Ben Kodisang on the state of life company-owned asset managers

This is the latest instalment of Citywire South Africa’s veterans series.
Ben Kodisang. Image: Supplied

Ben Kodisang might have started out in traditional asset management – he was the first black member of the Liberty Asset Management investment team when he joined in 1996 – but he is now a prime mover in the alternatives sector.

His Alt Capital Partners runs three funds: a social impact property fund, with investments in convenience shopping centres based in areas that have little exposure to the formal retail sector; a private equity fund, in partnership with the Black Management Forum; and an infrastructure transformation fund.

The first article in this series can be viewed here: ‘I have never seen an asset management merger which has worked’

His main role is raising capital, designing governance and securing land. He is well qualified for that as in his varied career his longest stint, for seven years, was running Old Mutual Property.

Kodisang is grateful for his grounding in accounting. He did his articles at Ernst & Young but said he did not have the personality to be an auditor.

Kodisang was able to join Libam as it had reduced its minimum age requirement, but “I don’t believe I was recruited as part of an affirmative action programme. In 1996, few corporates had cottoned on to the transformation imperative.”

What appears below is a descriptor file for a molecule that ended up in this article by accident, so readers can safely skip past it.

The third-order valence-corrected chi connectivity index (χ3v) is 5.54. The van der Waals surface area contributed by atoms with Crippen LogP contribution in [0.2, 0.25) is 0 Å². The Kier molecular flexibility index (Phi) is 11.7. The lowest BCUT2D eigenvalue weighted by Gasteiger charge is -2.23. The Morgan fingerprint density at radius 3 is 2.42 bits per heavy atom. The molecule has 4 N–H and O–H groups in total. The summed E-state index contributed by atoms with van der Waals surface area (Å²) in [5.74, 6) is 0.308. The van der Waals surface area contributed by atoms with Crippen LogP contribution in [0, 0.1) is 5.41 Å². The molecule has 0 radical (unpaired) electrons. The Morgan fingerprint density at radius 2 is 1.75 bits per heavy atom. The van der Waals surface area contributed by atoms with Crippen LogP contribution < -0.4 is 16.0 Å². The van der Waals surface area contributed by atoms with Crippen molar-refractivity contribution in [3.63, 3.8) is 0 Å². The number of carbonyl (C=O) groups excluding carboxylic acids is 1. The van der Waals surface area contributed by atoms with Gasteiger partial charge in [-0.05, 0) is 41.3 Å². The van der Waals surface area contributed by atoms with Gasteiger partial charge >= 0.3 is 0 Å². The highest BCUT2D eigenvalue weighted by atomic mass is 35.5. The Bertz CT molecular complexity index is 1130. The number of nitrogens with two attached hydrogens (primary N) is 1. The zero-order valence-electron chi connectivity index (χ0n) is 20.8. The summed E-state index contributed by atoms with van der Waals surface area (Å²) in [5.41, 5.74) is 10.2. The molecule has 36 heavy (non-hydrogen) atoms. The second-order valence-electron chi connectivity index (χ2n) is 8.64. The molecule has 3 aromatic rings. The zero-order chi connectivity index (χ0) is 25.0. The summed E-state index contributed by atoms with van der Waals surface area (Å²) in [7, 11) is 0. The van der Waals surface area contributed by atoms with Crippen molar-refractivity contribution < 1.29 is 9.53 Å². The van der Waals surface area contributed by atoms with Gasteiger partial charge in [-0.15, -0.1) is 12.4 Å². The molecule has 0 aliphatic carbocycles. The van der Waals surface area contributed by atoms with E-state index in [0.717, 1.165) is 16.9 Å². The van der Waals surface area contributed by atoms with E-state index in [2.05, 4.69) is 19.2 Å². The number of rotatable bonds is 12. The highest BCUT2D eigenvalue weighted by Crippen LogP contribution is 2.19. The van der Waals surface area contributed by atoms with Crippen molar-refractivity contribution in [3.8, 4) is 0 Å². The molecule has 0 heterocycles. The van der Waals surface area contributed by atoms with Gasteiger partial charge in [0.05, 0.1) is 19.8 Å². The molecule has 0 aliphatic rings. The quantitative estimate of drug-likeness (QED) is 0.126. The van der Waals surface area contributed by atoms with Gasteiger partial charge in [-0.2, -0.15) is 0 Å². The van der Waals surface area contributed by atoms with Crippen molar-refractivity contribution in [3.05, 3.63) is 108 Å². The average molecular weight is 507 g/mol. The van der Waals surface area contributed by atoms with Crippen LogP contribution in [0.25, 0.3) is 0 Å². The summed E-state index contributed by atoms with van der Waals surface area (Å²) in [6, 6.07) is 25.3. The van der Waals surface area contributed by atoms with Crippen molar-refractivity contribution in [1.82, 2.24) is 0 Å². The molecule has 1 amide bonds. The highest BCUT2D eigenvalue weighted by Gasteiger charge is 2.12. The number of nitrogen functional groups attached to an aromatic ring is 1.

“There were very few black managers at the time. The ones that stood out were Adam Ebrahim at Allan Gray (later Oasis), Asief Mohamed at Metropolitan, Shams Pather at Real Africa and Imtiaz Ahmed at Fedsure.”

Times have changed, although perhaps not as much as they should.

“If you were dropped into today’s investment world from 1996,” Kodisang said, “you would notice a significant difference”.

“There has been transformation at all levels, especially the lower levels. But I am concerned that there are not enough black people in the manufacturing side (the investment teams) with transformation strongest in business development, operations and leadership.”

Corporate culture

Liberty was shedding assets when Kodisang joined. Its value style was underperforming the growth shares in what we now call the boom of the late 1990s.

“Allan Gray stuck to its knitting and remained invested in unfashionable old economy shares,” said Kodisang, “but Liberty decided to de-risk by moving into the more fashionable IT and niche financial shares. It missed much of the value recovery.”

After Liberty, Kodisang joined Prodigy – a startup run by former Investec marketing whizzkid Robbie Alexander. It was one of several majority black-owned managers started at the turn of the millennium. It was positioned as a growth manager, focused primarily on small caps and perceived growth sectors of the time, such as media.

It also had some credible shareholders, such as New Africa Investments Ltd – the oldest black economic empowerment consortium in South Africa – Union Alliance Holdings and Pontso – a women’s investment group headed by veteran union organiser Irene Charnley, later a prominent director at MTN.

The second article in this series can be viewed here: Genius and luck in asset management

“Prodigy didn’t have much chance of survival after the 1998 Asian crisis. There was a flight to quality and the small-cap boom came to an end,” Kodisang said.

He has worked for all three of the major life insurance owned asset managers: Old Mutual Investment Group, Sanlam Investments and Stanlib.